Captain Thunderbolt (real name Fred Ward) robbed many travellers and businesses across northern NSW in the mid nineteenth century and was the longest roaming bushranger in Australia's history.
Today, the area in which he roamed has come to be known as Thunderbolt Country. There is even a drive from Port Stephens in NSW to Goodiwindi in Queensland called Thunderbolt Way.
Lots of different Thunderbolt attractions can be found around this area, but the best pace to start is Uralla, a small town between Tamworth and Armidale. It's where you'll find Thunderbolt's Grave, which is located just inside the gate of a real graveyard.
There has been controversy over whether or not it's actually Thunderbolt who's buried here
Also in Uralla is a life-size statue of Thunderbolt on the corner of the town's main road (New England Highway) and Salisbury Street. Further up Salisbury Street is McCrossin's Mill Museum, which has an exhibit containing artefacts used by Captain Thunderbolt during his escapades.
The statue in Uralla
Between these two attractions, and right next to the statue, there is also the Constable Walker Memorial Plaque. It was created in 1970, the centenary of Captain Thunderbolt's death, and commemorates the bravery of Constable Walker, who was the one who ultimately shot and killed Thunderbolt.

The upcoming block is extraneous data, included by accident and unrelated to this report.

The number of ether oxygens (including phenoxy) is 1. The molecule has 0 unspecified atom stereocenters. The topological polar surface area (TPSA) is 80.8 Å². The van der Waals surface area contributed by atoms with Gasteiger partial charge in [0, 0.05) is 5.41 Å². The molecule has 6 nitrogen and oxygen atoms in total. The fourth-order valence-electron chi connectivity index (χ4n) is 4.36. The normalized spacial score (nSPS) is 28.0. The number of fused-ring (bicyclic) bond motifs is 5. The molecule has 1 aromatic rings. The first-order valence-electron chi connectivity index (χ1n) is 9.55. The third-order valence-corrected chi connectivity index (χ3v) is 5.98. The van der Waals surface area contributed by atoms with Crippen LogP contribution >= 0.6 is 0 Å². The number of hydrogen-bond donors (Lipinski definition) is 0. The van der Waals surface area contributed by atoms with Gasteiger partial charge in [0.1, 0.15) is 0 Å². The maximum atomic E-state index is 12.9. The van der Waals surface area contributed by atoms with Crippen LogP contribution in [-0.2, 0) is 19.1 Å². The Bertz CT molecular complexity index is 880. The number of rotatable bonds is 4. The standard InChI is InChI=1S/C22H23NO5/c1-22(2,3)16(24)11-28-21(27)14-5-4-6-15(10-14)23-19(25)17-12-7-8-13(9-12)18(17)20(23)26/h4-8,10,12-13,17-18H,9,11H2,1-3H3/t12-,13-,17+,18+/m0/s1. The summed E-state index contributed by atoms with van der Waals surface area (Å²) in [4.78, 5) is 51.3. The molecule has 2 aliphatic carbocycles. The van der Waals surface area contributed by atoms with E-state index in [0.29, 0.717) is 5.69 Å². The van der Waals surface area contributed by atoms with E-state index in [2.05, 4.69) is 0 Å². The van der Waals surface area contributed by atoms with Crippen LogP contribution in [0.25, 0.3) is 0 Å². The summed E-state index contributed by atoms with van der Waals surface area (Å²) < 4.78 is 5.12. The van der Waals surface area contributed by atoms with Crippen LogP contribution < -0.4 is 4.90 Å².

Heading north out of Uralla, you'll find Thunderbolt's lookout near Torrington (though I'm not aware of how it actually relates to the bushranger). Here you get great 360 degree views from the top of some rocks, located 1km from Nomads Picnic Area. Within the rocks there's also a sort of shelter.
The hideout is only only a short walk from the road
If you continue up into Queensland, there's another hideout, now called Donelly's Castle, in Stanthorpe. It's more of a rock formation and today has picnic facilities and a lookout. It's another one I didn't get to catch though.
Where: Northern NSW
When: When you want to add a little history to your exploration of the Northern Tablelands
Cost: Most are free